PARADISE SAVED (NR) 1982. For the first time, the EcoFocus Film Festival reaches into the George F. Peabody Awards Collection housed at the UGA Special Collections Library to screen this documentary produced by WAGA-TV in Atlanta. Should allowed attendance at the Cumberland Island National Seashore be increased? What could happen as a result? The post-screening discussion with Dr. Gary Green, associate professor of Natural Resources, Recreation, and Tourism in UGA’s Warnell School of Forestry and Natural Resources, should enlighten audiences as to what has happened since 1982.

POINT BLANK (R) 2010. A nurse’s assistant saves the life of a wounded professional criminal, whose associates kidnap the hospital worker’s pregnant wife to ensure carte blanche for their fallen man. Part of the French Film Series.

PROJECT X (R) This teen “greatest party ever filmed†flick could use a more descriptive title, preferably one that doesn’t get as many children of the ’80s’ hearts racing at the thought of a remake of the Matthew Broderick, Helen Hunt and a monkey movie. As a responsible adult, I lament how this teen comedy, produced by The Hangover’s Todd Phillips, condones the Internet era’s hedonism as teenage rite of passage. Three unpopular high schoolers—Thomas (Thomas Mann), Costa (Oliver Cooper) and JB (Jonathan Daniel Brown)—throw a party so wild (sex, drugs, alcohol, fire, a midget; it’s like the boys go to Bret Easton Ellis High) that not even the cops can stop it, a conceit that play rights into teenagers’ already overinflated egos. As a former teenager, I wish I’d been invited. The appeal of Project X truly depends on the perspective—adult or teen—from which you view it as the party supplies few surprising acts of debauchery. It does add a novel running gag about two overzealous, overmatched teen security guards. Their misadventures had a sense of freshness from which the rest of this slightly tired party flick could have benefited.

SAFE HOUSE (R) For Safe House’s target fans of Denzel Washington, whizzing bullets and car chases, the action flick is critically bulletproof; for me, it was competently boring. Former CIA operative turned rogue asset, Tobin Frost (Washington), goes on the run with green agent Matt Weston (Ryan Reynolds, in the thankless role anyone could have filled) hot on his heels. Washington remains the laziest talent in Hollywood. What draws him to waste his chops on these action-filled scripts with such obvious plot trajectories? You can tell which CIA bigwig (the suspects being Sam Shepard, Vera Farmiga and Brendan Gleeson) Weston shouldn’t trust from the trailers, and try as they might to imply otherwise, one can easily presume Washington’s Frost hasn’t gone rogue for sheer psychopathic thrills or mere greed. The predictable action is delivered with the workmanlike craftsmanship (quick edits, handheld camerawork, etc.) one expects from a production that is clearly influenced by Washington’s work with Tony Scott, but lacks his more artful eye. Safe House should make enough money to keep Washington’s rep as a box office draw undiminished, but won’t make much of an impression in his increasingly inconsequential filmography.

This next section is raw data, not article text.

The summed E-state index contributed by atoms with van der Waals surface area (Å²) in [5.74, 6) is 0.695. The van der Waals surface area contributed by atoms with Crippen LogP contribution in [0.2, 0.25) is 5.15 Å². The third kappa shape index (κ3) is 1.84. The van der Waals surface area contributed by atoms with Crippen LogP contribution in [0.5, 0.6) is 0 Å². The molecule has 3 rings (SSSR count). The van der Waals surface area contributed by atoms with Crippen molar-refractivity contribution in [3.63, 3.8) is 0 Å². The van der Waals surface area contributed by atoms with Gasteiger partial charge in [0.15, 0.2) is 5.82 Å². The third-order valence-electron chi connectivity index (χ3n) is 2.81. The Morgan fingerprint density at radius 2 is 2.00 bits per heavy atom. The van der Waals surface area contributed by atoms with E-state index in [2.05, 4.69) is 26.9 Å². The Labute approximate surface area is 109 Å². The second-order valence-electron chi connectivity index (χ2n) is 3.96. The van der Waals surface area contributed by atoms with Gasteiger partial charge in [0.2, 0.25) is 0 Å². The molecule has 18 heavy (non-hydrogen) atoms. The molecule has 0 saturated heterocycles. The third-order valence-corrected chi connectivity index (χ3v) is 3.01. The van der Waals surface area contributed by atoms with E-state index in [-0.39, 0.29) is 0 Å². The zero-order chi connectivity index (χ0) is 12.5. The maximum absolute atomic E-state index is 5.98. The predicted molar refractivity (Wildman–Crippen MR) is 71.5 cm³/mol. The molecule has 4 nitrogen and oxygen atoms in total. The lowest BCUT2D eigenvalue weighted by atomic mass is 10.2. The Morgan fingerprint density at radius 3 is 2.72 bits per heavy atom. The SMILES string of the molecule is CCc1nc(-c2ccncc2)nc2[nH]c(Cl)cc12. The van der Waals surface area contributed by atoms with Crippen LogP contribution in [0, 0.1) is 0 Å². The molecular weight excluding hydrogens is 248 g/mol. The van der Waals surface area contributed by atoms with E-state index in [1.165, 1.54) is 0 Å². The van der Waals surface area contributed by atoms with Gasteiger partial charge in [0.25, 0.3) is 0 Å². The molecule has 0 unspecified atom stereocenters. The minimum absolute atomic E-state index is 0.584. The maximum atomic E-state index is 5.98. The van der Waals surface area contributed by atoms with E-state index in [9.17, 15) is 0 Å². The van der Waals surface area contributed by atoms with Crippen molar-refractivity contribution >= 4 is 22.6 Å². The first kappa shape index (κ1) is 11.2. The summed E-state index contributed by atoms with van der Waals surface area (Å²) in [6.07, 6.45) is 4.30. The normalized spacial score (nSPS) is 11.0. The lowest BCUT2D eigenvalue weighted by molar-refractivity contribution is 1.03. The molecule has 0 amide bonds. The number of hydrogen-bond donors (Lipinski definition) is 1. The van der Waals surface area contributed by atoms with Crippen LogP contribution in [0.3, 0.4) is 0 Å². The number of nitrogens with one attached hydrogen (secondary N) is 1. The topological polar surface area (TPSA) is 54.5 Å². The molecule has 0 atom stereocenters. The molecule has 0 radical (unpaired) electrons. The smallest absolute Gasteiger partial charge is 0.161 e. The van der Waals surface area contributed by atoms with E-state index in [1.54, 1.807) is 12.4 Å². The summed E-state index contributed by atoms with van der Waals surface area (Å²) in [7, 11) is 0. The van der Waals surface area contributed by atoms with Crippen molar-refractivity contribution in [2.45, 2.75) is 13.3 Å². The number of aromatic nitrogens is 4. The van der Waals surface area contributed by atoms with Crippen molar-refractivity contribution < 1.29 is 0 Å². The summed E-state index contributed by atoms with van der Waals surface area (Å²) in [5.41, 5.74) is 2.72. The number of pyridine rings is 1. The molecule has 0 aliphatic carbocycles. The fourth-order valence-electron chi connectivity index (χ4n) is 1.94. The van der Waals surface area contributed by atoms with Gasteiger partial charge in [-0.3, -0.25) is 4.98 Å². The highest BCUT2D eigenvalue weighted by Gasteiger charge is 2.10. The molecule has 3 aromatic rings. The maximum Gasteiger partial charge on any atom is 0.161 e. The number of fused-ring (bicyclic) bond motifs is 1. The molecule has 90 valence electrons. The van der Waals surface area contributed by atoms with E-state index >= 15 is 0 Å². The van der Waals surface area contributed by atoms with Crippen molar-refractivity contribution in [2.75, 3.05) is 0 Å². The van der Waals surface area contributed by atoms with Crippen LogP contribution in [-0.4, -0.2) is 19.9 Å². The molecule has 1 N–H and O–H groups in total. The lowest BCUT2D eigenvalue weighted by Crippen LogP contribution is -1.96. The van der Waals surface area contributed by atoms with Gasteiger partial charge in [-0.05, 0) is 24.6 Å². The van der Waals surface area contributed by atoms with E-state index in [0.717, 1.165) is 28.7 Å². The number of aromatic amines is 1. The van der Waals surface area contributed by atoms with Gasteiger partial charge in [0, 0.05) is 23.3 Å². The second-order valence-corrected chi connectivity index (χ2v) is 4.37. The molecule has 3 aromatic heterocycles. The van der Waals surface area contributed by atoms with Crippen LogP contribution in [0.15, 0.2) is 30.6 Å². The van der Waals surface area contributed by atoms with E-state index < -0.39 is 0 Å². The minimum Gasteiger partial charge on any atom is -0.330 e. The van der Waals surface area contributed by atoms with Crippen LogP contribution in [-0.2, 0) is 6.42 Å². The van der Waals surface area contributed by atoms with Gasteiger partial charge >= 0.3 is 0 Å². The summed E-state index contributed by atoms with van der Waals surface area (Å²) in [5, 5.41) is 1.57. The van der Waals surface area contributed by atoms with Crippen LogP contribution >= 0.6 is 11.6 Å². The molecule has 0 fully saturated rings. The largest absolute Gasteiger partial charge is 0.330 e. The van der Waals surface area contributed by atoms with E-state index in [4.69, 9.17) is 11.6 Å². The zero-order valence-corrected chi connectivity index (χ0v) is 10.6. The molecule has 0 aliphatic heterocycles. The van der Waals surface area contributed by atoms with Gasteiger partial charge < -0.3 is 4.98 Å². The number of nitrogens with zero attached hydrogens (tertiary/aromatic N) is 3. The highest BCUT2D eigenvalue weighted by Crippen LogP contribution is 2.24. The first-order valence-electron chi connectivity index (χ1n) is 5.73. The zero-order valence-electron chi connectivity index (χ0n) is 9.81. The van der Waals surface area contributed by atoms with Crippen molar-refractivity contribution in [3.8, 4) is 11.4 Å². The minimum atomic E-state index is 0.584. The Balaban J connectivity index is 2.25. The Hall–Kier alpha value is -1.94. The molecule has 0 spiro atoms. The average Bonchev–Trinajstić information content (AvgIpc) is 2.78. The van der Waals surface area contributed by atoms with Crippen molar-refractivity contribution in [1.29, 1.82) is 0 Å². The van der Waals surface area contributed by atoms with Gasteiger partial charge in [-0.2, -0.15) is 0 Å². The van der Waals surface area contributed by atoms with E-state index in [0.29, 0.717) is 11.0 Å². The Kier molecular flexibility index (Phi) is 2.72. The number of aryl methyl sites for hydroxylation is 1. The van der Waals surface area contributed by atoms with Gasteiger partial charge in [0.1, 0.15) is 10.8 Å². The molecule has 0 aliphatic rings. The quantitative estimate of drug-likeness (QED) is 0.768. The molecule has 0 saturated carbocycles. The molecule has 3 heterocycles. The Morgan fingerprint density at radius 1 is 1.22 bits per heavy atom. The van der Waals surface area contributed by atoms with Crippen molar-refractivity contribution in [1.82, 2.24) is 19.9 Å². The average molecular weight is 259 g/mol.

SEMPER FI: ALWAYS FAITHFUL (NR) 2011. Jerry was a loyal marine, but when his world was shattered by the death of his nine-year-old daughter, Janey, to a rare form of leukemia, Jerry uncovered a conspiracy to cover up one of the largest water contamination incidents in U.S. history. After the screening, meet Jerry Ensminger and Mike Partain, whose stories are recounted in the movie. Screening with Semper Fi is the animated Russian short, Leonid’s Story, about the Chernobyl disaster from director Rainer Ludwigs. Part of the 2012 EcoFocus Film Festival.

A SEPARATION (PG-13) This year’s Academy Award winner for Best Picture is also the first Academy Award winner from Iran. A married couple faces one of life’s toughest decisions. Should they leave the country to improve life for their child or should they stay in Iran to care for a parent suffering from Alzheimer’s? Writer-director Asghar Farhadi’s film won the Berlin International Film Festival’s Golden Bear, the Golden Globe for Best Foreign Language Film and the Independent Spirit Award for Best International Film.

SILENT HOUSE – Elizabeth Olsen stars in a thriller remake of a 2010 Uruguayan film about the relationship between psychological and physical spaces.

SOLARTAXI (NR) 2010. In the summer of 2007, Louis Palmer attempted to go around the world in his solartaxi, which is powered completely by the sun. Showing at the same time as the EcoKids Short Films, Erik Schmitt’s Solartaxi—Around the World with the Sun is great for older kids (10 and up). Screening with Solartaxi is Daniel Kuipers’ The Last Sun, in which a Norwegian girl travels by dogsled to witness the last sunset of the year. Part of the 2012 EcoFocus Film Festival.

SOME LIKE IT HOT (NR) 1959. Jack Lemmon, Tony Curtis and Marilyn Monroe star in Billy Wilder’s classic, cross-dressing comedy. (Unfortunately, it birthed the Wayans Brothers turd, White Chicks.) Curtis and Lemmon must dress as women in an all-girls band to hide from the mob; hilarity and complications ensue. Hollywood really does lack respect for comedy. What is possibly the greatest comedy ever made may have been nominated for six Academy Awards (including Best Director, Best Actor and Best Writing), but Best Picture was not one of them.